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Paul Quarrington was a man of many talents Add to ...

"I think Paul could probably have been a bigger artist than he was if he had done things differently," said Michael Burke, "if his characters had been a little slicker. If he had allowed himself to be manipulated by people. But he stuck with what he thought was right."

When he wasn't travelling with the band, Quarrington resided in a series of not terribly imposing downtown apartments and houses. For a time, he shared quarters with Burke, then involved in the computer business, and Bobby Irwin - taking the occasion of their house-warming party, Burke recalls, to get drunk and pass out on the back lawn.

Burke said he was constantly amazed by Quarrington's ability to seem uninterested in things and then be able to write deeply and passionately about them. Musically, Burke said, "Paul was a pretty good bass player, a pretty good guitarist, a pretty good singer and a pretty good songwriter, but he could take all of this stuff and turn it into a gem."

One day, Burke brought home a new-fangled contraption called a word processor. "Paul immediately sat down and started wiring a book on that."

In his novels, Burke added, Quarrington "took real characters and made them somehow larger than life, a kind of romanticized version of the people around him." And as good as the novels were, Burke said, "the saddest part is that I know his best work was still ahead of him."

"My humour is in my characters," Quarrington once explained. "I'm not what you'd call a comedy writer. I couldn't conceive of writing jokes, like Woody Allen does. But once I get into the way a particular character thinks, funny things can happen."

On another occasion he said, "All my writing has similarities. Most of my characters try to exclude themselves from life and then get drawn back in." Whale Music , he confessed, was written "to prevent myself from becoming a recluse like [the central character]Desmond. It's an appealing lifestyle. Like Howard Hughes in hotel rooms, watching movies all day? Sounds good to me."

He had already written a first draft of his new memoir about his life in music when he was given the grim medical diagnosis. "Well," he quipped, "I guess I should at least rewrite the ending."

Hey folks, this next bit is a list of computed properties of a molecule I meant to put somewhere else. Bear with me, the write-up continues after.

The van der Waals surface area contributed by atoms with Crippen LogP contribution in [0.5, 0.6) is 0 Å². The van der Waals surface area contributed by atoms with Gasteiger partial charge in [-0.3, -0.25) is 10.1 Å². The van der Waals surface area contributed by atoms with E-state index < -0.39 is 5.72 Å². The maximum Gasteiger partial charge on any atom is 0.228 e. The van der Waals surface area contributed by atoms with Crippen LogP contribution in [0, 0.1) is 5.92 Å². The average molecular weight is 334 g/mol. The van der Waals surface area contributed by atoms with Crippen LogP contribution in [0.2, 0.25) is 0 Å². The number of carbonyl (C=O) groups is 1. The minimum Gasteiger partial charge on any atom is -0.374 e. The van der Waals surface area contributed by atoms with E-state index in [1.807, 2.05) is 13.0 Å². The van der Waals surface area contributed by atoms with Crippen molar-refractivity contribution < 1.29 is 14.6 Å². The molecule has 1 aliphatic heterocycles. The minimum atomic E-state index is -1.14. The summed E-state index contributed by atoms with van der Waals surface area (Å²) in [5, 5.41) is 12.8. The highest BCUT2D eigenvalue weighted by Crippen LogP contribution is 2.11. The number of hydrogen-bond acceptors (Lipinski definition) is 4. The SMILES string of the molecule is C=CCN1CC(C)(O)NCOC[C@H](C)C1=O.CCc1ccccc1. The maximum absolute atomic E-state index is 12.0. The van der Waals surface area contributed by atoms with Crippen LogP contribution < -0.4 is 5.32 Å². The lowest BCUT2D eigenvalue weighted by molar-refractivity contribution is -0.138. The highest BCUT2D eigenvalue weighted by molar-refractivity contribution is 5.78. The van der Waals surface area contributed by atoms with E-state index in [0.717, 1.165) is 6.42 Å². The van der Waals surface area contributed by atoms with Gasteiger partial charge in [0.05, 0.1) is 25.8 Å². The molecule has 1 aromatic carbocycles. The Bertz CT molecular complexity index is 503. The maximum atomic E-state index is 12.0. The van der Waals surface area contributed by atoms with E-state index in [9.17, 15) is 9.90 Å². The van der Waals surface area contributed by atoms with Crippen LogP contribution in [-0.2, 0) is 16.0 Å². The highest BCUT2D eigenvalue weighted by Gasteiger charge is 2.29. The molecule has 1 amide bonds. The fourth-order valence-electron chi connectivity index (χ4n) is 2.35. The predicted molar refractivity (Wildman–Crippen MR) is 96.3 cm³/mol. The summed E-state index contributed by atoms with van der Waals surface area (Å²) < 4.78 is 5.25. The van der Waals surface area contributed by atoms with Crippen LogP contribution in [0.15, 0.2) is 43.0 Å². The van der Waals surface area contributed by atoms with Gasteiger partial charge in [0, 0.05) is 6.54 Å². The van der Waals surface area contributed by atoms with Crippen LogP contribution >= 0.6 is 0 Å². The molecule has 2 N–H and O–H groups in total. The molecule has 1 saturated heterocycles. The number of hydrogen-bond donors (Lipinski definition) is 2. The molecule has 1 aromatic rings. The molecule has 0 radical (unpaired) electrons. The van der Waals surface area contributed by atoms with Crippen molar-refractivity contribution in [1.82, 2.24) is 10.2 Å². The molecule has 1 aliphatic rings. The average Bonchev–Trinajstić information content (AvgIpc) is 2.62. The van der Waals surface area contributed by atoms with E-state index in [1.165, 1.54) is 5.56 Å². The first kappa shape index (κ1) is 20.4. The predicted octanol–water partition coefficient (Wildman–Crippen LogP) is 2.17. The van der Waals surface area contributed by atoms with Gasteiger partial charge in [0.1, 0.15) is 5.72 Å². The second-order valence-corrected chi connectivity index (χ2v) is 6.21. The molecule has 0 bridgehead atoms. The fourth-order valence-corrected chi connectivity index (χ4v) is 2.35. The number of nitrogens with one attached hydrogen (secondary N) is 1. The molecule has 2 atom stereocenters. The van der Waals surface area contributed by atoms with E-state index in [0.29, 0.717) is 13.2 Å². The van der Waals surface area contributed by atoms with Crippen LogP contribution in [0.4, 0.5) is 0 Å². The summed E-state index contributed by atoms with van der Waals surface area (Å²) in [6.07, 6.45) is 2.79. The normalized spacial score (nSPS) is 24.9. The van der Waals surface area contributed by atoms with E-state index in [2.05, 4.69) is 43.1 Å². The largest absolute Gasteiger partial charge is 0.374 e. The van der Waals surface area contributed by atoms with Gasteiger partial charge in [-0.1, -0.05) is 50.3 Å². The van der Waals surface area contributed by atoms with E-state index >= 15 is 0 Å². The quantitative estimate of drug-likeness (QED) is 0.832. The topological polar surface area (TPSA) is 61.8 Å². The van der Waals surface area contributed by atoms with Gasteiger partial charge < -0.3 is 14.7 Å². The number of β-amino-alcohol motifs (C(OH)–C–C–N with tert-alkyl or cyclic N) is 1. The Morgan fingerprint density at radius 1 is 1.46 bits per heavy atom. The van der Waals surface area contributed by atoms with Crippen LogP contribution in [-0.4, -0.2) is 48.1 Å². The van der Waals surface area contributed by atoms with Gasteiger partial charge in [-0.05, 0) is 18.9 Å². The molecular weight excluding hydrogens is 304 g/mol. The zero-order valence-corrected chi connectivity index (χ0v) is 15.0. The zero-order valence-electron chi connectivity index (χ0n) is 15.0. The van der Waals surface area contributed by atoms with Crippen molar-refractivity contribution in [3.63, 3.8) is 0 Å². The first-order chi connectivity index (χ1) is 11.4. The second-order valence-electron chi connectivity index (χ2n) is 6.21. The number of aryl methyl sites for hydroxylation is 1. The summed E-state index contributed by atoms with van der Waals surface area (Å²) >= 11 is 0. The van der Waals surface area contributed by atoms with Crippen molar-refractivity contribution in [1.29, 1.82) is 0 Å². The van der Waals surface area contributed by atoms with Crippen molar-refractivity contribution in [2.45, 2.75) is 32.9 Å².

Somehow, Quarrington always seemed able to identify and express the comic underbelly of any situation, no matter how awkward.

Once, in the mid-1970s, he and Dan Hill were performing at Grossman's Tavern in Toronto. "Paul had been drinking beer and at one point excused himself to go to the men's room. When he returned, he found his bandmate Hill huddling with club owner and promoter Bernie Fiedler and manager Bernie Finkelstein. That, in a sense, was the start of Hill's extraordinary career in the music business.

"Geez," Quarrington later remarked. "If it hadn't been for my bladder, I could have been a star."

But Hill said Quarrington's wit could at time be lacerating. Some years ago, Hill's brother Lawrence, a novelist ( The Book of Negroes ), produced a book called Some Great Thing .

Running into Lawrence, Paul gave him a sly look and said, "Gee, Larry, why didn't you just call it Three Vague Words?"

Dan Hill later chastised Quarrington for the remark, to which "Paul replied, "Oh, you Hills are too touchy."

When he wasn't writing, Quarrington spent time with his two daughters - Carson and Flannery, the product of his marriage to actress Dorothy Bennie, which ended in divorce. He also liked to lift weights, watch hockey and to fish (two of his non-fiction books are about fishing).

In 1997, he also produced The Boy On The Back Of The Turtle, based on his trip to the Galapagos Islands with his father and daughter Carson.

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